She related stories heard from Ukrainian refugees in the UK who admitted being scared that they must legally stay with their sponsor families for six months when so many are ready and want to return to Ukraine as soon as the war is over. There has been significant media reporting on another critical flaw in the system; the lack of checks to safeguard the refugees. Sadly, most refugees seeking help are women and children, and some are falling prey to predatory abusers. Sponsors themselves have expressed concern about the lack of adequate checks, and many complain that they have already housed families without receiving their Disclosure and Barring Service (DBS) checks. Over the last few days, the media has highlighted the challenges for both hosts and refugees, under this scheme.

According to Alina, “as a displaced person, you are desperate for a central point of accurate and current information. At the moment, Ukrainians and British sponsors are resorting to Facebook Groups to address questions and queries. It is challenging to find an authorised helpline to address simple questions or help if there is a misfit between sponsors and families.”  And this lack of a central point of contact is frustrating many people in Britain who are keen to help Ukrainian refugees.

Alina is overwhelmed by the British public’s generosity, so many want to provide support and ask what they can do to help or donate. “That is one of the most complicated questions to answer”, she explained. “It is difficult for our refugees even to know what they need or want. Their emotional state is one of trauma, confusion and despair”. Alina explained that the most basic needs are somewhere safe to sleep, money to buy food, toiletries and clothing and a SIM card to reach their family back in Ukraine. She suggests that rather than asking what is needed, put yourself in their shoes and imagine what you would need or like to have. She said that people are so grateful to have been welcomed to the UK that they are conscious of not appearing selfish by asking for too much or accepting luxury or treats. So, if you can help by donating a toy, cosmetics, toiletries, buying tickets to a concert or the cinema, or giving books to read or music to listen to, or simply give whatever typical favour or gift you may do for a friend, you would be making a big difference.

Alina clarified that we might find some of her country folks’ behaviour slightly perplexing when accepting help. “Ukrainians prefer to give than take, so it is tough to accept gifts or help, even amongst ourselves. So if you want to get a Ukrainian to accept something from you, you have to ask three times – we often go ‘no, no, yes”, she explained, finally smiling at a good memory.

Remember that before February 24th, Ukrainians were living the same life we all are, getting back to life post COVID, going to work or school, buying the latest fashion, going to concerts, growing their garden, and minding their pets. This all disappeared in a heartbeat, a lifetime of memories and lost dreams. This is the story, of course, of all wars past and present. Syrians, Afghans, Palestinians, Tigrayans, and many other people who were all living ordinary lives until political and world events changed their lives forever and each one is its own tragedy.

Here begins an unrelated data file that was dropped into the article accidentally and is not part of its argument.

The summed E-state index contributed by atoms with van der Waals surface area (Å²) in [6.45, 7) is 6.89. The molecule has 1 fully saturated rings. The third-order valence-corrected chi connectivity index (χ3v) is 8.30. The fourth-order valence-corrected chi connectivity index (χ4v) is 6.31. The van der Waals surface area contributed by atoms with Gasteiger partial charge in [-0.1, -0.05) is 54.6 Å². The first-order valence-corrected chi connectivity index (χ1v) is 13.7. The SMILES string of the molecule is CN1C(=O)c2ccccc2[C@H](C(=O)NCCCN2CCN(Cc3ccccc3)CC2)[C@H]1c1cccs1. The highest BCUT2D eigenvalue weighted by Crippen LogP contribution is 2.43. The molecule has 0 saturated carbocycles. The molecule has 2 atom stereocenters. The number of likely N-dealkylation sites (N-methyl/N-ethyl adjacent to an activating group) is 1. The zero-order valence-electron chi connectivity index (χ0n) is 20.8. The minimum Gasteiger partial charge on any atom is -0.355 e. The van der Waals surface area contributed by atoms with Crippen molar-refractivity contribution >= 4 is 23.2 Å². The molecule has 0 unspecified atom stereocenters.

There was so much to talk about that it was hard to edit Alina’s story and that of her fellow countrymen and women into a short blog. Still, when I asked Alina what one message would she like to give us, she responded with a huge thank you for all that the British public have done and continue to do but also asked that we continue to be vocal about our stance on this unjustified war. “We need people to talk about this war, keep it in the media, and keep it in people’s minds. When we see gestures such as the flying of the Ukrainian flag or the London Eye lit up in our national colours, it fills us with pride and gratitude. It gives us a much-needed sense of solidarity. But we need the UK and the whole world to know that this is not just our war.  That is why each and every form of help is important; on an individual as well as on a governmental level. There are many international events where we have a chance to raise our voices with a clear and loud message. We must work together to defeat Russia, otherwise it is not just our loss but a loss for all of Europe, as Russia will not stop at our borders’.

Suggestions for Information and Helplines

Refugee Council

British Red Cross

Homes for Ukraine

Refugees at Home

Room for Refugees

Shelter 4 Ukraine

Global Citizen

Migration Yorkshire

The artwork for this article was designed by Alina Potemska.  Her work can be found on  and